Treat learners like your own children
One of the things that comes naturally to teachers is the ability to bond with our learners to the point where we understand each one of them as if they were our own biological kids. We are able to pick up the slightest nuance in changes in them, for instance, by the way they talk or walk.
This was the case with Sonwabo*, a physically disabled but intelligent and hard-working boy at Efata School for the Blind and Deaf in the Eastern Cape.
He started to show clear signs that something had gone horribly wrong by falling asleep in class and in the deteriorating quality of his school work. This got me worried and determined to find out more.
What I discovered wrenched my heart. The boy’s mother had moved to Cape Town and left him with his grandmother who had then passed on. He had then been tossed from one relative to another. One of the relatives he stayed with was his aunt who proved to be unscrupulous. She misused the boy’s disability grant and hardly bought him anything valuable, not even a school uniform, books, toiletries or other basic necessities.
The boy was gifted with a good voice and was our school’s praise-singer I reckoned he could make a good newsreader. On one occasion we were preparing for a competition and I advised him to buy clothes suited for his role so that he looked the part. I assumed he would use his disability grant to buy the attire but he never did. When I enquired after this, he just could not give me the reason why he did not do that. As time was running out, I was forced to use my own money to buy clothes for him. I subsequently discovered that the boy’s aunt had given his identity document and disability grant card to local loan sharks as surety and that she was battling to pay her debts. All along, the boy was unaware of his aunt’s dealings. He only came to know about them through a manager of one of the loan sharks. This left him depressed and deeply devastated. The school’s management and hostel supervisors had not noticed the boy’s distress. As his teacher, I raised the matter with the school and we intervened on Sonwabo’s behalf.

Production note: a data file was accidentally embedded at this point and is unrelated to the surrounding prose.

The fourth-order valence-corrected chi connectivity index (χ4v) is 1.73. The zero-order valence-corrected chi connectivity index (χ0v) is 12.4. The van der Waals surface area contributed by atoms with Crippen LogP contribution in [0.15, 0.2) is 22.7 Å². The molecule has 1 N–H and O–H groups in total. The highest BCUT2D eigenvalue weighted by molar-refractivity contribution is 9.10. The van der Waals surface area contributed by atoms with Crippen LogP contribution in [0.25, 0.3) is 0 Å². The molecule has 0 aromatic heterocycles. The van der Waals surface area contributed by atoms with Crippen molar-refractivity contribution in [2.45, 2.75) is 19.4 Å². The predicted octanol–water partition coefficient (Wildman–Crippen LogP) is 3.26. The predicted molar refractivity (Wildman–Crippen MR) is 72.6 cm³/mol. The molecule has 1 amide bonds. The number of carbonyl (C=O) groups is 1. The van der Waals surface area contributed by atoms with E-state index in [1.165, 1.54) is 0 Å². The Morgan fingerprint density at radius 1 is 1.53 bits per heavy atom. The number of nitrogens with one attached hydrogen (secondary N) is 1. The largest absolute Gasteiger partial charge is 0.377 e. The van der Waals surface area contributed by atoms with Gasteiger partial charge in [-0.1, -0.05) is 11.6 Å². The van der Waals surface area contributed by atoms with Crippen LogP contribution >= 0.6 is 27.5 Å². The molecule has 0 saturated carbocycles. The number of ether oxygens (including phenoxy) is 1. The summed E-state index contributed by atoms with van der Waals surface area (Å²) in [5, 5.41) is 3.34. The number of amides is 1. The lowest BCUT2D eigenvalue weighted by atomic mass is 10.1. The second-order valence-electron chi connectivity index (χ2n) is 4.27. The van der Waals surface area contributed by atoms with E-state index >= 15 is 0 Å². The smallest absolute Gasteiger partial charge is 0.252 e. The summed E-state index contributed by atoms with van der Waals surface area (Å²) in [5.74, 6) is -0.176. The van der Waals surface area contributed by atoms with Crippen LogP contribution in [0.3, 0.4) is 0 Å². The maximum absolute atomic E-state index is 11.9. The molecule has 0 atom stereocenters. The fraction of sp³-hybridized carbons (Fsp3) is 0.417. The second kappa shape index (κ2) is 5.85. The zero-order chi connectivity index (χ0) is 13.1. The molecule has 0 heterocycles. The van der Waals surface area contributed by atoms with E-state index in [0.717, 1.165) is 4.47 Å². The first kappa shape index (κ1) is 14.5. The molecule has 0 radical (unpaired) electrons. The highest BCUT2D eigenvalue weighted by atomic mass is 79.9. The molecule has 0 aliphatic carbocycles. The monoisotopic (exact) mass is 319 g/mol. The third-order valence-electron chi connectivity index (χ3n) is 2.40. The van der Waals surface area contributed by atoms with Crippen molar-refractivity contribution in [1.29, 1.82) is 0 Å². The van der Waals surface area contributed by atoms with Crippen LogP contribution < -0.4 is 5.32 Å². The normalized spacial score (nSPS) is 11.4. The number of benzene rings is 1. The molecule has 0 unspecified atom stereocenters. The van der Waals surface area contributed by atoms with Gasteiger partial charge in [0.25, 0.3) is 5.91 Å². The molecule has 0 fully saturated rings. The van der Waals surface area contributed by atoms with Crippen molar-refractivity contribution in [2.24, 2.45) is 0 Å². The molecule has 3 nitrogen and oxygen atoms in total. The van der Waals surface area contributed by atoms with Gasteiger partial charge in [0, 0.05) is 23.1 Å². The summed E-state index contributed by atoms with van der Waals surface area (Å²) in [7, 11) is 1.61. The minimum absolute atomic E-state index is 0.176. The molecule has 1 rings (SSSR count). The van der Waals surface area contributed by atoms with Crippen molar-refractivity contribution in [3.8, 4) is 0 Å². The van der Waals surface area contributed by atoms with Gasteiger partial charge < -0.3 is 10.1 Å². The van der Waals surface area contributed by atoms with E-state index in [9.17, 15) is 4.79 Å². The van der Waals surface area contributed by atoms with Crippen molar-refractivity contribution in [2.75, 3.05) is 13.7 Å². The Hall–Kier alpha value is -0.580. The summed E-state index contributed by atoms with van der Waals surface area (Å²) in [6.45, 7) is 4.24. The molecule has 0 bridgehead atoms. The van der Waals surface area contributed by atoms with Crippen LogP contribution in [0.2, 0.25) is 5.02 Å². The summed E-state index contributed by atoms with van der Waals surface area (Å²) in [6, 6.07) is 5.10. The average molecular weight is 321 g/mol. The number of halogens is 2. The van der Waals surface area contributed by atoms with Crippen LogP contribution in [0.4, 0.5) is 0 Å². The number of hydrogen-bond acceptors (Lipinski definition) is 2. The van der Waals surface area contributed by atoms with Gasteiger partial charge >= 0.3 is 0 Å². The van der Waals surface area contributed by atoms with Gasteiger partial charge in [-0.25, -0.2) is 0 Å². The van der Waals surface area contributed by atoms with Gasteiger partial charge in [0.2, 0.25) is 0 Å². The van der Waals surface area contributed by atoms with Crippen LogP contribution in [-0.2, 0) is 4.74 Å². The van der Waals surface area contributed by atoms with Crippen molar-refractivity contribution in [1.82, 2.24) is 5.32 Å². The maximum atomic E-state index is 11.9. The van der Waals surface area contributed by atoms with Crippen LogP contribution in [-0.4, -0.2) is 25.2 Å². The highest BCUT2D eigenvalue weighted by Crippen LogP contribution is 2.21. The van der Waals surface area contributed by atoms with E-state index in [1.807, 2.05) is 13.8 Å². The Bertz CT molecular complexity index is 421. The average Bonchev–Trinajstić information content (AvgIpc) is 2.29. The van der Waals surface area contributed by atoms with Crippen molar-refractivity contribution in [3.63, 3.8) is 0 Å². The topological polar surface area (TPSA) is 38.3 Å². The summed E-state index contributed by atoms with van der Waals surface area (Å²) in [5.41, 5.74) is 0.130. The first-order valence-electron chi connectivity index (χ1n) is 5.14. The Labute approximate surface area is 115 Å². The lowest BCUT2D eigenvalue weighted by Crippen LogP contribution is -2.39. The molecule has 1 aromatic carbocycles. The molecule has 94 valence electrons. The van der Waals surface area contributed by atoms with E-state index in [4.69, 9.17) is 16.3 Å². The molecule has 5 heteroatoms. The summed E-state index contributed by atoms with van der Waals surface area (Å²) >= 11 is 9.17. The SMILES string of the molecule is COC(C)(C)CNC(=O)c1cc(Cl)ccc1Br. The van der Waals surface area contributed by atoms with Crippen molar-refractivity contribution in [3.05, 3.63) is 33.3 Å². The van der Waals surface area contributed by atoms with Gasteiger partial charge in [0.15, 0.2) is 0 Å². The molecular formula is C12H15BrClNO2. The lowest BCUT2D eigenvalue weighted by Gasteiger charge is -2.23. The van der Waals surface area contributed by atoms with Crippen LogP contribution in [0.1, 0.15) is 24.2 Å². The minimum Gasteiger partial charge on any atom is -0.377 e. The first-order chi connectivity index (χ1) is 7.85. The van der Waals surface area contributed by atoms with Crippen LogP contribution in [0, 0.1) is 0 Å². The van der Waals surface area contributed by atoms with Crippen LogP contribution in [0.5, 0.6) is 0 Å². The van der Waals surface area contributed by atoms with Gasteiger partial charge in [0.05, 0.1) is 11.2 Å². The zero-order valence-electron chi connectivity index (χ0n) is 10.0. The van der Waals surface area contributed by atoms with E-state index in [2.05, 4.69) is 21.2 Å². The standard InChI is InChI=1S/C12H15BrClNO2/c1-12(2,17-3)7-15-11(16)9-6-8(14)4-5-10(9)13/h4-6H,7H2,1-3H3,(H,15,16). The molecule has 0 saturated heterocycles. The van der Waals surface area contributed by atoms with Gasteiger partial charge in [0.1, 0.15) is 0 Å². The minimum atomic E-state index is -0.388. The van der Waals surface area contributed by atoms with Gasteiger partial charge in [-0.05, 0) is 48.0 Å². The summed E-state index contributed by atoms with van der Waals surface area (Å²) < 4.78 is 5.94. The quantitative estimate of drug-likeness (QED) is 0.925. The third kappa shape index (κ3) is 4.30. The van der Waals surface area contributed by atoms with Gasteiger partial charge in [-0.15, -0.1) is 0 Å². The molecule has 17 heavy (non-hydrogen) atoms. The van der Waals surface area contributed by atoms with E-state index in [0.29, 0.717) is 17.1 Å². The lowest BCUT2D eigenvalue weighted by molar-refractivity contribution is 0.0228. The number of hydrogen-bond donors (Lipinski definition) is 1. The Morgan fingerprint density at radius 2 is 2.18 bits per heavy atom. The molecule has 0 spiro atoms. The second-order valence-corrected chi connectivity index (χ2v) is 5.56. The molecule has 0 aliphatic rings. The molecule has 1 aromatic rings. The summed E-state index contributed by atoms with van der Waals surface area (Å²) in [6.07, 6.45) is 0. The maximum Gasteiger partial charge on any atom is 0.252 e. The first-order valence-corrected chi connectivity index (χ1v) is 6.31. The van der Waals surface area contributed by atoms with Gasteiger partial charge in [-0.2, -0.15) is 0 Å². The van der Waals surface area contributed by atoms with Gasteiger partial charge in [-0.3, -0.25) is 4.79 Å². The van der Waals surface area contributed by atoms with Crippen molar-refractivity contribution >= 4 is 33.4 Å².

The aunt felt bad about what had happened and chased the boy away. The next person to take custody of him was his uncle, who proved to be the direct opposite of the boy’s aunt. He showered him with love and care and I could notice the difference, just from his appearance. Sonwabo even had a chance to visit his brother who was working in Cape Town.
Most parents do not realise that their irresponsible conduct has a direct effect on their children’s lives and futures. As teachers, we try our level best to help but we are not always able to pick up the problems. We lack expertise to make meaningful and timely interventions and by the time we do intervene, it may be too late. We need relevant skills to provide psycho-social support because we are the first ones to detect the problems. The lack of skills and expertise at schools to deal with these problems are the root cause of the high drop-out rate because learners do not get professional help soon enough to tackle the range of serious socio-economic challenges that disrupt their schooling. Unfortunately, it is teachers who take the rap. I call on all teachers: Let’s do our level best to help our learners, even if we feel we do not have the skills to deal with the challenge. If we all put our minds to it, we can do it and make an enormous difference.
Mtwa is a grade 10 and 12 history and isiXhosa teacher at Efata School for the Blind and Deaf in the Eastern Cape. She was a finalist in the category of Excellence in Inclusive Education and Special Needs Teaching in the 2010 National Teaching Awards.
*Not his real name.